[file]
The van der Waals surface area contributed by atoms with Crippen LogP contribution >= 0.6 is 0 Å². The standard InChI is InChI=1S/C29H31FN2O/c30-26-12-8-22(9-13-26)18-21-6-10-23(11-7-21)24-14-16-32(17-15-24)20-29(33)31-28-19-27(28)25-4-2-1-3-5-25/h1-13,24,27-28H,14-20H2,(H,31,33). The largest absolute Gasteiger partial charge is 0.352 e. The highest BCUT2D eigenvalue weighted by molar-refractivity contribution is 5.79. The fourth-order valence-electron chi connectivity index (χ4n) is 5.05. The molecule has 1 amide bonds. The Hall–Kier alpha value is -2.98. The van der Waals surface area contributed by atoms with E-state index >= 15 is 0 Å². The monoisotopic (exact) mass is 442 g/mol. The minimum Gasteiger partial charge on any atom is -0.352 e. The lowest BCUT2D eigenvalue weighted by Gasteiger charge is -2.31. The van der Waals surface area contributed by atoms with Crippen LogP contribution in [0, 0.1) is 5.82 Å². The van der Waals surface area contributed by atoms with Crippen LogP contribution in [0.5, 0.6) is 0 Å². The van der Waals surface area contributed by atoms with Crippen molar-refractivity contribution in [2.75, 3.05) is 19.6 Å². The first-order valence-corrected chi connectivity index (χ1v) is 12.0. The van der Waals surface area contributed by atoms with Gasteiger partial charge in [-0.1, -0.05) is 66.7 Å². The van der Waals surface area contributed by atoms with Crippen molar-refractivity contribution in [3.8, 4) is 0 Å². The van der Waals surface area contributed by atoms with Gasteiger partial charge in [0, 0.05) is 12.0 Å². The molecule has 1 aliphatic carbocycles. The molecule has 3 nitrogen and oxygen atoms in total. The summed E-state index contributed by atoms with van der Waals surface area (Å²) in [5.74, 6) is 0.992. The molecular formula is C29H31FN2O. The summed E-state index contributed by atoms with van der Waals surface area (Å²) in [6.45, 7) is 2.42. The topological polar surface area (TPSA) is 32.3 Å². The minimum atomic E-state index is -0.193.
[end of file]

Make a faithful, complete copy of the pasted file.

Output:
The van der Waals surface area contributed by atoms with Crippen LogP contribution >= 0.6 is 0 Å². The standard InChI is InChI=1S/C29H31FN2O/c30-26-12-8-22(9-13-26)18-21-6-10-23(11-7-21)24-14-16-32(17-15-24)20-29(33)31-28-19-27(28)25-4-2-1-3-5-25/h1-13,24,27-28H,14-20H2,(H,31,33). The largest absolute Gasteiger partial charge is 0.352 e. The highest BCUT2D eigenvalue weighted by molar-refractivity contribution is 5.79. The fourth-order valence-electron chi connectivity index (χ4n) is 5.05. The molecule has 1 amide bonds. The Hall–Kier alpha value is -2.98. The van der Waals surface area contributed by atoms with E-state index >= 15 is 0 Å². The monoisotopic (exact) mass is 442 g/mol. The minimum Gasteiger partial charge on any atom is -0.352 e. The lowest BCUT2D eigenvalue weighted by Gasteiger charge is -2.31. The van der Waals surface area contributed by atoms with Crippen LogP contribution in [0, 0.1) is 5.82 Å². The van der Waals surface area contributed by atoms with Crippen LogP contribution in [0.5, 0.6) is 0 Å². The van der Waals surface area contributed by atoms with Crippen molar-refractivity contribution in [2.75, 3.05) is 19.6 Å². The first-order valence-corrected chi connectivity index (χ1v) is 12.0. The van der Waals surface area contributed by atoms with Gasteiger partial charge in [-0.1, -0.05) is 66.7 Å². The van der Waals surface area contributed by atoms with Crippen molar-refractivity contribution in [3.8, 4) is 0 Å². The van der Waals surface area contributed by atoms with Gasteiger partial charge in [0, 0.05) is 12.0 Å². The molecule has 1 aliphatic carbocycles. The molecule has 3 nitrogen and oxygen atoms in total. The summed E-state index contributed by atoms with van der Waals surface area (Å²) in [5.74, 6) is 0.992. The molecular formula is C29H31FN2O. The summed E-state index contributed by atoms with van der Waals surface area (Å²) in [6.45, 7) is 2.42. The topological polar surface area (TPSA) is 32.3 Å². The minimum atomic E-state index is -0.193.